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Cancer risk from controversial alcohol tests

Cancer risk from controversial alcohol tests

Environmentalists warn of carcinogenic substances in alcohol tests

In France, drivers will have to carry a device for alcohol testing in the future. The constant availability of the alcohol test is intended to improve the possibilities for self-monitoring and thus to prevent alcohol-related accidents. But as is so often the case, the opposite of doing well is clearly meant. Because the available alcohol tests contain carcinogenic substances, which can become a considerable problem, especially when disposing of the blowpipes, according to the current announcement by the French section of the environmental protection organization Robin Wood.

In the land of wine drinkers, motorists have recently been obliged to carry alcohol testing devices. Before starting the journey, drivers can easily check their alcohol level using the test and, if in doubt, leave the vehicle at a standstill. The improved possibilities of self-regulation should lead to fewer people getting behind the wheel while drunk. In this way, lawmakers in France hope to significantly reduce the number of fatal car accidents because alcohol is involved in almost a third of these tragic events. For comparison: In Germany only around ten percent of fatal car accidents happen under the influence of alcohol.

Carrying the alcohol test for self-control Since July 1, 2012, motorcyclists and motorists in France have had to carry a device for the alcohol test in their vehicles. Legislators are relying on improved self-control by drivers, although it is controversial whether this will actually have a positive impact on future accident statistics. Opponents of the new regulation assume that the measure will hardly have any effect on the accidents. Not least because most drivers used to know when they had too much wine, beer or schnapps even without the test. At the time, they simply ignored this and such behavior cannot be ruled out when carrying out an alcohol test. Only a technical solution would help here, which makes it impossible to start the vehicle as soon as the permitted alcohol level is exceeded. However, car manufacturers and the proposals of French legislators are far from that.

Carcinogenic substances in the alcohol test Instead, French politicians are hoping for voluntary self-regulation. The obligation to carry the alcohol test equipment, which also applies to foreign drivers, actually had the consequence that at the beginning of the month the 1.50 euro puff tubes were completely sold out in many places. Supermarkets, petrol stations and pharmacies could hardly keep up with the repeat orders. According to media reports, the first bottlenecks have also appeared at the suppliers. However, this could change suddenly in the coming days after the environmental organization Robin Wood warned of possible health risks from the alcohol tests. According to the President of Robin Wood's French section, Jacky Bonnemains, "the rapid tests contain potassium dichromate, a substance classified as carcinogenic and very toxic to aquatic organisms."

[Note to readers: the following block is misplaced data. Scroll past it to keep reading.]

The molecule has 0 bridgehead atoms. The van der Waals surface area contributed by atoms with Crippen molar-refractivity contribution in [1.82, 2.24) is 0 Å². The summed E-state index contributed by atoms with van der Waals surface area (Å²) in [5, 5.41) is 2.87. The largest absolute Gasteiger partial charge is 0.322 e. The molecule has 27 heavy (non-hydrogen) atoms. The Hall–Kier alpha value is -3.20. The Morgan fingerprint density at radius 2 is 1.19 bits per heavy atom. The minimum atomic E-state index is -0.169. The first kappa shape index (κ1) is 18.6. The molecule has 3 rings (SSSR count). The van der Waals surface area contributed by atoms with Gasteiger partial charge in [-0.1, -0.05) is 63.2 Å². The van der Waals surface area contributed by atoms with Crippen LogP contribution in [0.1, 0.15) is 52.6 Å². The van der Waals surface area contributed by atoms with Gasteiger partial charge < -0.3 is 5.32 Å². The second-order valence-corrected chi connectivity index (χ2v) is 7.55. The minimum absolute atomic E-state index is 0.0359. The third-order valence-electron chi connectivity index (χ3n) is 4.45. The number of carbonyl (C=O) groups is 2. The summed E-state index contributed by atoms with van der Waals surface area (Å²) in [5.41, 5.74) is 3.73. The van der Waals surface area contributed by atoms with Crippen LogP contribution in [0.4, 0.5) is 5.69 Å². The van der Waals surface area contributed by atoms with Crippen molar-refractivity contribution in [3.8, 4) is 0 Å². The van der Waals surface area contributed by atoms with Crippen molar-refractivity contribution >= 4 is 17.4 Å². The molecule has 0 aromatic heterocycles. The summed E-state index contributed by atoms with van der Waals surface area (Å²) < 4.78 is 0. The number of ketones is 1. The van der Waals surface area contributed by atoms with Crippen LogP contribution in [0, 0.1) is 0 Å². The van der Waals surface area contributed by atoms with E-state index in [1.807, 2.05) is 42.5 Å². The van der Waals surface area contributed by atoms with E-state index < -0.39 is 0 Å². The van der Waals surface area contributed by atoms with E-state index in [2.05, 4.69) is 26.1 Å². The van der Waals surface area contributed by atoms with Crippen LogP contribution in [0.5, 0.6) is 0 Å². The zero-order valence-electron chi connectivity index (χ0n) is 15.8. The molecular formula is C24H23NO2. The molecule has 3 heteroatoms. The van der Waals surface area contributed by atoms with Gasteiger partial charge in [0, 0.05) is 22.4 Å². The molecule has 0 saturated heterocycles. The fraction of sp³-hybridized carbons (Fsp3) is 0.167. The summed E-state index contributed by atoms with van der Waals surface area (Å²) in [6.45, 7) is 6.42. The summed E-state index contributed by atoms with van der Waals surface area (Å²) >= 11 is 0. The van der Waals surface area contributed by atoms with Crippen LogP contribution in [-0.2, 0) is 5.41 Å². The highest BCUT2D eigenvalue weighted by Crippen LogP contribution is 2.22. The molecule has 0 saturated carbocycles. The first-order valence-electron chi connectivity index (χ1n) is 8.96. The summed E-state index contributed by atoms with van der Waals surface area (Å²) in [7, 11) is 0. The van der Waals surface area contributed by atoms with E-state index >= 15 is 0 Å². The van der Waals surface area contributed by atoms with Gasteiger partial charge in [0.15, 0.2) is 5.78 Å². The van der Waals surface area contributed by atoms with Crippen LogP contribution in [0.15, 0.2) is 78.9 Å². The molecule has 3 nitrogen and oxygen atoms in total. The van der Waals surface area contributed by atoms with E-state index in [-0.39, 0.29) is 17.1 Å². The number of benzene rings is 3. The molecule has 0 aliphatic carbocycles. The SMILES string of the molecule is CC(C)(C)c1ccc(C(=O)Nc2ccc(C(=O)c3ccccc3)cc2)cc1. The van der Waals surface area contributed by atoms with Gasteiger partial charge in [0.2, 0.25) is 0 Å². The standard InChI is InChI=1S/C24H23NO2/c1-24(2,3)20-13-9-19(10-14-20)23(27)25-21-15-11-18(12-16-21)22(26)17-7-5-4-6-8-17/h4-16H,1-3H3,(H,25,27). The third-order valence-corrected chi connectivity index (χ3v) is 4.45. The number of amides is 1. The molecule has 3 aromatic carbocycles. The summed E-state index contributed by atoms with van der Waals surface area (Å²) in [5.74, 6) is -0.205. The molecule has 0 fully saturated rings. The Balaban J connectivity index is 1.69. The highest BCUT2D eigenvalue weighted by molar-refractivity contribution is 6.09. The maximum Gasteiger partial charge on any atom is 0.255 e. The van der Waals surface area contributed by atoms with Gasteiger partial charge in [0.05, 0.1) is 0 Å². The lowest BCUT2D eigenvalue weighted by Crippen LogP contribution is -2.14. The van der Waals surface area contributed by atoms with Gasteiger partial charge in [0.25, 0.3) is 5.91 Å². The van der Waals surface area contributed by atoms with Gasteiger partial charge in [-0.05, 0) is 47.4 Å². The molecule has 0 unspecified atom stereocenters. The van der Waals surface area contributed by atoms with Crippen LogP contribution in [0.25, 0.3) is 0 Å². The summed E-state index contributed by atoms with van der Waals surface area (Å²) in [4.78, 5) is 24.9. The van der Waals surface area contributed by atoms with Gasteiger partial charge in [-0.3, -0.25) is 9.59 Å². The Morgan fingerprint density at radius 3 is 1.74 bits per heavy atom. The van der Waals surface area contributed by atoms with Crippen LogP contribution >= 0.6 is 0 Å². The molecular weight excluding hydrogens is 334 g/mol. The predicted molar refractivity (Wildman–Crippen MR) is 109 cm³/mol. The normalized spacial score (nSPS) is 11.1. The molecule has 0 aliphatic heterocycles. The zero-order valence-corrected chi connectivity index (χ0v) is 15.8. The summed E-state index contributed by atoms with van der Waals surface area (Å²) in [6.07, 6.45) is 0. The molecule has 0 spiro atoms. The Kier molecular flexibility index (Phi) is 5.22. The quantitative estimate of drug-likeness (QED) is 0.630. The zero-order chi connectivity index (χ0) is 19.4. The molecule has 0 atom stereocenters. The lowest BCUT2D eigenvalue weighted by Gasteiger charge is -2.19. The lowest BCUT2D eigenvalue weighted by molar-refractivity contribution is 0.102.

Even if there is no health risk when using the alcohol tests, the question of disposal arises afterwards. Because the carcinogenic substances contained get into the environment, threatening significant health impairments for humans and animals. The authorities therefore have to ask themselves where the estimated 80 million alcohol tests per year can be appropriately disposed of in France, said the experts from Robin Wood.

Disposal of substances hazardous to health in France unclear The French authorities have long been aware of the health risk posed by the substances contained in the alcohol tests. Not without a round they have expressly pointed out that they do not get into the hands of children and should therefore be kept safely in the car. Ideally in the trunk and not in the glove compartment.

But apparently no further thought was given to the problem of disposing of the substances hazardous to health. For example, the French Ministry of the Environment only took up the issue after Robin Wood's advice and is currently examining whether the tests must be treated as hazardous waste. If so, however, this could pose new challenges for the authorities, according to reports from "SPIEGEL Online", since the disposal system for hazardous household waste is still under construction in France. The way in which waste such as paints, solvents, paints or possibly also the alcohol tests should be disposed of has not yet been clearly regulated in our French neighbors. (fp)

Image: Rainer Sturm / pixelio.de

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